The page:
Columbia City parish interprets faith through service
By Jeannie Ewing
To describe St. Paul of the Cross Catholic Church in Columbia City as a hospitable parish would be an understatement. The community at St. Paul’s is thriving, due in large part to its longstanding history of service to others in need. In other words, they bear a missionary spirit that’s evident in their history and the ministries that continue to flourish.
What began as a humble Mass in the home of a Columbia City resident, offered by then-pastor of St. Mary’s in Fort Wayne, Father Edward Faller, in the 1850s, eventually blossomed into a full-fledged parish. By 1867, Bishop John Henry Luers dedicated the church and named its patronage after St. Paul of the Cross.
In the 1980s, St. Paul was growing so rapidly that an expansion of its building project was needed. The small parish couldn’t afford the enormous financial burden, however, so, true to the charism of the parish community, parishioners gathered together to volunteer their time and skills for carpentry work, cleaning, wallpapering and painting. Now the St. Paul of the Cross campus includes a community center, which is used to house the parish hall, a gymnasium for social activities and the St. Vincent de Paul food pantry.
Aside from its interesting history, St. Paul of the Cross serves Whitley County through its thriving food pantry that serves an average of 88 people each week, according to parish secretary Jeanne Stefanko. There is an active youth and young adult ministry, as well as a meal ministry to serve those who have been hospitalized or recently had a baby.
Father Gary Sigler, pastor, and the people of St. Paul’s are very active in corporal and spiritual works of mercy. Explained Stefanko, “The youth take an annual mission trip to Kentucky to do needed work for chosen community members. These projects include activities such as shingling roofs, carpentry work, yard work and porch floors. They are best known for the many wheelchair ramps they have constructed.”
Parish youth minister Stephanie Hamilton elaborated. “When I was about 5 years old, my dad served as a chaperone for the mission trip to Prestonburg, Ky. That was 20 years ago, and our youth have returned every year since.”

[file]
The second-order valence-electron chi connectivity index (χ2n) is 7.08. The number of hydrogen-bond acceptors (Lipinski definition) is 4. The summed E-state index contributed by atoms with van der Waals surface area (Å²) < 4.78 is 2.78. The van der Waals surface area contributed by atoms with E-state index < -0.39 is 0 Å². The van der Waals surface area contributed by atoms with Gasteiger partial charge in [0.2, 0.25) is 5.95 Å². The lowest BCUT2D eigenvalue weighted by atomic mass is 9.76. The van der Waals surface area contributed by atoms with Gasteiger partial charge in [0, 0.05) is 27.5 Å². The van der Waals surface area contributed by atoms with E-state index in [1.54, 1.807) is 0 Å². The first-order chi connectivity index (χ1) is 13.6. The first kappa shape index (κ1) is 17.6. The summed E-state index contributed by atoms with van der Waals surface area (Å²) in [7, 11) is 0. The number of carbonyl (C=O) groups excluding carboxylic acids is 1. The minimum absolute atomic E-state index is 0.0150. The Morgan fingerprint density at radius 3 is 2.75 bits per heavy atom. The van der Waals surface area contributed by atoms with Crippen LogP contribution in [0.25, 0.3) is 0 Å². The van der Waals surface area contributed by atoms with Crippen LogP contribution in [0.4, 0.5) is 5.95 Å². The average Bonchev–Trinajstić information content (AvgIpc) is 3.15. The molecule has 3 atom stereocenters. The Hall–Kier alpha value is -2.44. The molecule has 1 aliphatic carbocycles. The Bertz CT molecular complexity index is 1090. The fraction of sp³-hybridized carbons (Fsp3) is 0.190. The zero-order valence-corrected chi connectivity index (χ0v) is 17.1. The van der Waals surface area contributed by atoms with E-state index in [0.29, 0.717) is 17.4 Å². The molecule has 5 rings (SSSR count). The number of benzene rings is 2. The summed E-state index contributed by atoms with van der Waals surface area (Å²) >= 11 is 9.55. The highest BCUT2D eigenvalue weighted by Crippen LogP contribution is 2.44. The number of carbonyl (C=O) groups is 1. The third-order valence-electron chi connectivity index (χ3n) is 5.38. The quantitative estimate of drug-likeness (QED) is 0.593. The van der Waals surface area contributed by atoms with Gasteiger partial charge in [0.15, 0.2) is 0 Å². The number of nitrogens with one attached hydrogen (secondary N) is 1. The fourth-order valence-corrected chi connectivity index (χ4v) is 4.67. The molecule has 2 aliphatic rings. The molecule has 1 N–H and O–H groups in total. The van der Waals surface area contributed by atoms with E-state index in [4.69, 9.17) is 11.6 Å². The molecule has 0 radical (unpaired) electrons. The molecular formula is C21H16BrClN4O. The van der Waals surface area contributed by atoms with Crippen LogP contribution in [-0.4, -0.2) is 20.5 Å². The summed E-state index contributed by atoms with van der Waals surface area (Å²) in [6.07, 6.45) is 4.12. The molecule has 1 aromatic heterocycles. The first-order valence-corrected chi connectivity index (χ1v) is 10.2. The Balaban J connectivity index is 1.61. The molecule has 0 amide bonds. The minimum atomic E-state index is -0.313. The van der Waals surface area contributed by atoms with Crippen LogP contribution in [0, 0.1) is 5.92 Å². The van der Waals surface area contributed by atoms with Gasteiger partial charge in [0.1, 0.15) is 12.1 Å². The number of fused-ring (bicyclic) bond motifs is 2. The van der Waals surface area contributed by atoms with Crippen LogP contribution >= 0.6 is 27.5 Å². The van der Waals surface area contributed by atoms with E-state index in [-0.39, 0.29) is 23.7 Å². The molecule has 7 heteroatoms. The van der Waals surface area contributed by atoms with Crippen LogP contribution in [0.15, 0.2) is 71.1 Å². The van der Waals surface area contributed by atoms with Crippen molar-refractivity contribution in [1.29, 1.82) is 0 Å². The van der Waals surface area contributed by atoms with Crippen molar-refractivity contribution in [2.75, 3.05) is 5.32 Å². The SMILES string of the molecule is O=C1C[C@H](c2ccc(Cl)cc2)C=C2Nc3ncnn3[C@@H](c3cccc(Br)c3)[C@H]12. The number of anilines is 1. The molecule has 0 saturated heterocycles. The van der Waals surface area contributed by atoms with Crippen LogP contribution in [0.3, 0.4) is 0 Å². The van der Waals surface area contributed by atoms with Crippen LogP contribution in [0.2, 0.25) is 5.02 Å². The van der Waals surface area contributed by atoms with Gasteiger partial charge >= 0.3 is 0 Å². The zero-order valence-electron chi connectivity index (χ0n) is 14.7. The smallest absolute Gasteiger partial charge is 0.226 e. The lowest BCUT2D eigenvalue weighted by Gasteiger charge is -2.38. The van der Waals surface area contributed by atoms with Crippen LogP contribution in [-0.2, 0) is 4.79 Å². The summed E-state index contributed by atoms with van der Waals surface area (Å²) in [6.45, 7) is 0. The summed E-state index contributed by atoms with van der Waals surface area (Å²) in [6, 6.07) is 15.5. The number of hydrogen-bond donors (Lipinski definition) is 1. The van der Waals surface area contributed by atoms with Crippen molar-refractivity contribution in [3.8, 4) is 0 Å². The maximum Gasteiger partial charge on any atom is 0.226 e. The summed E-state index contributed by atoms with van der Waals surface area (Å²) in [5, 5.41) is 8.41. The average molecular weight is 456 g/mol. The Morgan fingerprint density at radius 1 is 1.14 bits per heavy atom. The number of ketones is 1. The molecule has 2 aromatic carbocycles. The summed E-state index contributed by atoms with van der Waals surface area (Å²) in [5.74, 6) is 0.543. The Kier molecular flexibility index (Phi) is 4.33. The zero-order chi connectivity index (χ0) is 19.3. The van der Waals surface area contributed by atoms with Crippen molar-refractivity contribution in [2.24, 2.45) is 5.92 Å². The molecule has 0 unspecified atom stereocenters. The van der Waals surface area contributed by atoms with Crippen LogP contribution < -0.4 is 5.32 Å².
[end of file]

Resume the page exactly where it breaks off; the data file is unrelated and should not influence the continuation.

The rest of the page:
“Each year we never know exactly what work needs to be done until we arrive,” shared Hamilton. “In the past, we built the ramps for people whose homes aren’t able to accommodate their wheelchairs. We’ve also remodeled an entire living room of a home and helped renovate the Pia Rasp school. The teens do whatever is needed, and they are eager to serve.”
The Pia Rasp school, which is run by an order of priests with the same name. Is an apostolate devoted entirely to education.
They offer their time for babysitting, too. Whenever the young adult ministry gathers, the teens watch the children of families who attend. “I love their willingness to serve,” said Hamilton. “They are always ready to help with various ministries in our parish, and they do so with great enthusiasm.”
In addition to their annual mission trip, Hamilton explained that the youth do an annual food fast, which consists of a 24-hour time period that they use to collect canned food, visit a nursing home, volunteer at a local soup kitchen and eventually collect money after Mass at St. Paul’s to benefit Catholic Relief Services. “Everyone in our parish works together,” said Hamilton. “The adults chip in to help out with teen events by volunteering to chaperone, raise money, whatever needs to be done. We all help each other, and I think that’s what makes our parish continue to grow.”
Sister Rose Clare Ehrlich agreed. “You really have to come to St. Paul’s to witness the joy our parishioners exhibit in serving others,” she said. Sister Rose is the music director and also trains the extraordinary ministers of communion, lectors, cantors and is on the RCIA team.
In addition to the adult choir, Mark and Chris Schilling lead a youth choir that includes older children and teens.
Hamilton, Sister Rose and Stefanko hope that St. Paul’s will continue its mission work through local evangelization efforts and hospitality. “My hope is that we make people feel welcome and accepted in our parish, since we are a growing parish with many young families and baptisms. We are the Body of Christ, and St. Paul’s serves the Body with generosity and joy,” Hamilton said.
Sister Rose added, “It used to bother some of our members to hear lots of babies crying at our 10:30 a.m. Mass, but now we all realize that it means young families feel as if St. Paul’s is their church home. “Because so many are willing to give of themselves — it’s reflected in the involvement of our younger generations — it means we are doing something right.”
St. Paul of the Cross
315 S. Line St.
Columbia City, IN 46725
Saturday: 5 p.m.
Sunday: 8 and 10:30 a.m. Weekday: Monday, Thursday, 6 p.m.; Tuesday, Wednesday, Friday, 8 a.m. Adoration every Friday 8:30 a.m. to 9 p.m.
Reconciliation: Saturday 3:45-4:45 p.m. Friday 11:30-12:30 p.m.
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